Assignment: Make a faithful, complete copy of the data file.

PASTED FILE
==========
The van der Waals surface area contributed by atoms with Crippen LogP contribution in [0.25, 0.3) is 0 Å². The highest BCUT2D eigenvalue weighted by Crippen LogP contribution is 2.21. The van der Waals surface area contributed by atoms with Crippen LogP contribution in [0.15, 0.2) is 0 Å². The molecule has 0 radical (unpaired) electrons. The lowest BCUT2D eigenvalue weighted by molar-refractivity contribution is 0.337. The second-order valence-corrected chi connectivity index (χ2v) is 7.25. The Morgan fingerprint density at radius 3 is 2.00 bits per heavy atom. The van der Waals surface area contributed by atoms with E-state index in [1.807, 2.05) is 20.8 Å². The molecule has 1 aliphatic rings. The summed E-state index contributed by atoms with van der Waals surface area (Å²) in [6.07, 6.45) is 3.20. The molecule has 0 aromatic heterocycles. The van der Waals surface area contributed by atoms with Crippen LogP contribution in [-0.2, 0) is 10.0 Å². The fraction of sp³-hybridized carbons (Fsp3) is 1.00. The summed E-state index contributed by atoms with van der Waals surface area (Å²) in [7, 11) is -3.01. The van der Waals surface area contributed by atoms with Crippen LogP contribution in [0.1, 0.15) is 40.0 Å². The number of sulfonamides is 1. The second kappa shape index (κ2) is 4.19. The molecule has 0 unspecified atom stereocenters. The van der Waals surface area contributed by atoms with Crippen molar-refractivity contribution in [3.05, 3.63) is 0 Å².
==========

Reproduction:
The van der Waals surface area contributed by atoms with Crippen LogP contribution in [0.25, 0.3) is 0 Å². The highest BCUT2D eigenvalue weighted by Crippen LogP contribution is 2.21. The van der Waals surface area contributed by atoms with Crippen LogP contribution in [0.15, 0.2) is 0 Å². The molecule has 0 radical (unpaired) electrons. The lowest BCUT2D eigenvalue weighted by molar-refractivity contribution is 0.337. The second-order valence-corrected chi connectivity index (χ2v) is 7.25. The Morgan fingerprint density at radius 3 is 2.00 bits per heavy atom. The van der Waals surface area contributed by atoms with E-state index in [1.807, 2.05) is 20.8 Å². The molecule has 1 aliphatic rings. The summed E-state index contributed by atoms with van der Waals surface area (Å²) in [6.07, 6.45) is 3.20. The molecule has 0 aromatic heterocycles. The van der Waals surface area contributed by atoms with Crippen LogP contribution in [-0.2, 0) is 10.0 Å². The fraction of sp³-hybridized carbons (Fsp3) is 1.00. The summed E-state index contributed by atoms with van der Waals surface area (Å²) in [7, 11) is -3.01. The van der Waals surface area contributed by atoms with Crippen LogP contribution in [0.1, 0.15) is 40.0 Å². The number of sulfonamides is 1. The second kappa shape index (κ2) is 4.19. The molecule has 0 unspecified atom stereocenters. The van der Waals surface area contributed by atoms with Crippen molar-refractivity contribution in [3.05, 3.63) is 0 Å².